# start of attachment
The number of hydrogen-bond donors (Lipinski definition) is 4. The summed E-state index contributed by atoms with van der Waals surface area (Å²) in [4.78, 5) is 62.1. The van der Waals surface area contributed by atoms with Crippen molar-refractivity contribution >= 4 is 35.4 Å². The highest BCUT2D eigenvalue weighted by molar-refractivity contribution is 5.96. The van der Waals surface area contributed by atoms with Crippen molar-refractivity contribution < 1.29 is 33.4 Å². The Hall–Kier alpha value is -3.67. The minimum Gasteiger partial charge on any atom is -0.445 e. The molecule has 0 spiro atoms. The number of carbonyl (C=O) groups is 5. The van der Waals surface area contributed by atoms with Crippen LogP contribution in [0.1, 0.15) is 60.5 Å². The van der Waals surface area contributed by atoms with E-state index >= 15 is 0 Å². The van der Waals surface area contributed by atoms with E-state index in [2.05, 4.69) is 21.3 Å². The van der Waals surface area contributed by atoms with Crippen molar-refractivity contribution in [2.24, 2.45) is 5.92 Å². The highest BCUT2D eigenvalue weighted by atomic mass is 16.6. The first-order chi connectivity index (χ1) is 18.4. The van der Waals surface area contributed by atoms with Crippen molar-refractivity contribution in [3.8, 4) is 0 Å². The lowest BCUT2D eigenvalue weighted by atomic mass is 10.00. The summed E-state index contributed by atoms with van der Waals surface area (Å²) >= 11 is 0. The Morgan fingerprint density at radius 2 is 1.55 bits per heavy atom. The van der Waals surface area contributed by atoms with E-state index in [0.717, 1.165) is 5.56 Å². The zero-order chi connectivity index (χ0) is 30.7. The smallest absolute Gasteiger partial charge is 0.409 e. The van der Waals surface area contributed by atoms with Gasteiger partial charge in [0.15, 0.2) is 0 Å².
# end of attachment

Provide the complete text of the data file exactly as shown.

The number of hydrogen-bond donors (Lipinski definition) is 4. The summed E-state index contributed by atoms with van der Waals surface area (Å²) in [4.78, 5) is 62.1. The van der Waals surface area contributed by atoms with Crippen molar-refractivity contribution >= 4 is 35.4 Å². The highest BCUT2D eigenvalue weighted by molar-refractivity contribution is 5.96. The van der Waals surface area contributed by atoms with Crippen molar-refractivity contribution < 1.29 is 33.4 Å². The Hall–Kier alpha value is -3.67. The minimum Gasteiger partial charge on any atom is -0.445 e. The molecule has 0 spiro atoms. The number of carbonyl (C=O) groups is 5. The van der Waals surface area contributed by atoms with Crippen LogP contribution in [0.1, 0.15) is 60.5 Å². The van der Waals surface area contributed by atoms with E-state index >= 15 is 0 Å². The van der Waals surface area contributed by atoms with E-state index in [2.05, 4.69) is 21.3 Å². The van der Waals surface area contributed by atoms with Crippen molar-refractivity contribution in [2.24, 2.45) is 5.92 Å². The highest BCUT2D eigenvalue weighted by atomic mass is 16.6. The first-order chi connectivity index (χ1) is 18.4. The van der Waals surface area contributed by atoms with Crippen molar-refractivity contribution in [3.8, 4) is 0 Å². The lowest BCUT2D eigenvalue weighted by atomic mass is 10.00. The summed E-state index contributed by atoms with van der Waals surface area (Å²) >= 11 is 0. The Morgan fingerprint density at radius 2 is 1.55 bits per heavy atom. The van der Waals surface area contributed by atoms with E-state index in [0.717, 1.165) is 5.56 Å². The zero-order chi connectivity index (χ0) is 30.7. The smallest absolute Gasteiger partial charge is 0.409 e. The van der Waals surface area contributed by atoms with Gasteiger partial charge in [0.15, 0.2) is 0 Å².